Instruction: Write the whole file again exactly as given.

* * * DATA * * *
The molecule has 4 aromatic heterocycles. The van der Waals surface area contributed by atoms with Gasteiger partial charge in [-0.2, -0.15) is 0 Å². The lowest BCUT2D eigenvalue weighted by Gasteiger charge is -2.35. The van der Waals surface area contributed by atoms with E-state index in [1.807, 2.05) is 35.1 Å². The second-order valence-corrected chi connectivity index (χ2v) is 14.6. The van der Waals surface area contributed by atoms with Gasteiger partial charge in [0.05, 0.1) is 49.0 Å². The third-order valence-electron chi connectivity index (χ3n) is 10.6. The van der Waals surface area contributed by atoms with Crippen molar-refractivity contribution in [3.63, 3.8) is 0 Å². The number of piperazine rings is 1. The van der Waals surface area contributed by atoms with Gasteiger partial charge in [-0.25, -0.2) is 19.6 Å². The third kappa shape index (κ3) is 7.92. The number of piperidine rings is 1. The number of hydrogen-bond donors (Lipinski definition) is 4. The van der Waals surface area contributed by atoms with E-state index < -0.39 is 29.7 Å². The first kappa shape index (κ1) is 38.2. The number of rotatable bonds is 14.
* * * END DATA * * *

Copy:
The molecule has 4 aromatic heterocycles. The van der Waals surface area contributed by atoms with Gasteiger partial charge in [-0.2, -0.15) is 0 Å². The lowest BCUT2D eigenvalue weighted by Gasteiger charge is -2.35. The van der Waals surface area contributed by atoms with E-state index in [1.807, 2.05) is 35.1 Å². The second-order valence-corrected chi connectivity index (χ2v) is 14.6. The van der Waals surface area contributed by atoms with Gasteiger partial charge in [0.05, 0.1) is 49.0 Å². The third-order valence-electron chi connectivity index (χ3n) is 10.6. The van der Waals surface area contributed by atoms with Crippen molar-refractivity contribution in [3.63, 3.8) is 0 Å². The number of piperazine rings is 1. The van der Waals surface area contributed by atoms with Gasteiger partial charge in [-0.25, -0.2) is 19.6 Å². The third kappa shape index (κ3) is 7.92. The number of piperidine rings is 1. The number of hydrogen-bond donors (Lipinski definition) is 4. The van der Waals surface area contributed by atoms with E-state index < -0.39 is 29.7 Å². The first kappa shape index (κ1) is 38.2. The number of rotatable bonds is 14.